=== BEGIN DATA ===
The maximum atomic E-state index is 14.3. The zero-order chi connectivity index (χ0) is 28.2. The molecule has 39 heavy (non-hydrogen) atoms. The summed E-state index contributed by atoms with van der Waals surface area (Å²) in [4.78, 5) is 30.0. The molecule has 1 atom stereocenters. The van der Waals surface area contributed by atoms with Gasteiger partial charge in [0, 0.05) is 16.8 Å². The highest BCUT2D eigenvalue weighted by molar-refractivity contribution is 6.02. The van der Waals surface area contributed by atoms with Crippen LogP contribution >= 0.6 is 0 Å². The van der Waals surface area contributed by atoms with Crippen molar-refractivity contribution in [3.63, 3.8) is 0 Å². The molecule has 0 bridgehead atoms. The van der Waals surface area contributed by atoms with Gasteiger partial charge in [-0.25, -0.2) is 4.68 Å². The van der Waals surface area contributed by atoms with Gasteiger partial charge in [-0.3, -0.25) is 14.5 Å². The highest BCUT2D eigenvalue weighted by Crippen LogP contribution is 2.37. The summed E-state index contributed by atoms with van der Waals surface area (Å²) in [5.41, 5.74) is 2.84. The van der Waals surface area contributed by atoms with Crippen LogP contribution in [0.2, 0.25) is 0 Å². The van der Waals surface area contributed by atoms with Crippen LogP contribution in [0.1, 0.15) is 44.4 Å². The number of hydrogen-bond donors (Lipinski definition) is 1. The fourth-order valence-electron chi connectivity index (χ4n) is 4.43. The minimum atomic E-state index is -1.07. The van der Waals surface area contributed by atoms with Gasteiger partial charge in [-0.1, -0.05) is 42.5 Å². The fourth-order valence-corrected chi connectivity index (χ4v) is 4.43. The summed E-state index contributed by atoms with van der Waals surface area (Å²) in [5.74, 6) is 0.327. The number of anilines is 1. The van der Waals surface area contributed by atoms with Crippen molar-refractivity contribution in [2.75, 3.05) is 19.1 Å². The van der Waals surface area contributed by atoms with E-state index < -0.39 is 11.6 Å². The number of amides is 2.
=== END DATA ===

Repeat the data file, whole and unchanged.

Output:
The maximum atomic E-state index is 14.3. The zero-order chi connectivity index (χ0) is 28.2. The molecule has 39 heavy (non-hydrogen) atoms. The summed E-state index contributed by atoms with van der Waals surface area (Å²) in [4.78, 5) is 30.0. The molecule has 1 atom stereocenters. The van der Waals surface area contributed by atoms with Gasteiger partial charge in [0, 0.05) is 16.8 Å². The highest BCUT2D eigenvalue weighted by molar-refractivity contribution is 6.02. The van der Waals surface area contributed by atoms with Crippen LogP contribution >= 0.6 is 0 Å². The van der Waals surface area contributed by atoms with Crippen molar-refractivity contribution in [3.63, 3.8) is 0 Å². The molecule has 0 bridgehead atoms. The van der Waals surface area contributed by atoms with Gasteiger partial charge in [-0.25, -0.2) is 4.68 Å². The van der Waals surface area contributed by atoms with Gasteiger partial charge in [-0.3, -0.25) is 14.5 Å². The highest BCUT2D eigenvalue weighted by Crippen LogP contribution is 2.37. The summed E-state index contributed by atoms with van der Waals surface area (Å²) in [5.41, 5.74) is 2.84. The van der Waals surface area contributed by atoms with Crippen LogP contribution in [0.2, 0.25) is 0 Å². The van der Waals surface area contributed by atoms with Crippen LogP contribution in [0.1, 0.15) is 44.4 Å². The number of hydrogen-bond donors (Lipinski definition) is 1. The fourth-order valence-electron chi connectivity index (χ4n) is 4.43. The minimum atomic E-state index is -1.07. The van der Waals surface area contributed by atoms with Gasteiger partial charge in [-0.1, -0.05) is 42.5 Å². The fourth-order valence-corrected chi connectivity index (χ4v) is 4.43. The summed E-state index contributed by atoms with van der Waals surface area (Å²) in [5.74, 6) is 0.327. The number of anilines is 1. The van der Waals surface area contributed by atoms with Crippen molar-refractivity contribution in [2.75, 3.05) is 19.1 Å². The van der Waals surface area contributed by atoms with E-state index < -0.39 is 11.6 Å². The number of amides is 2.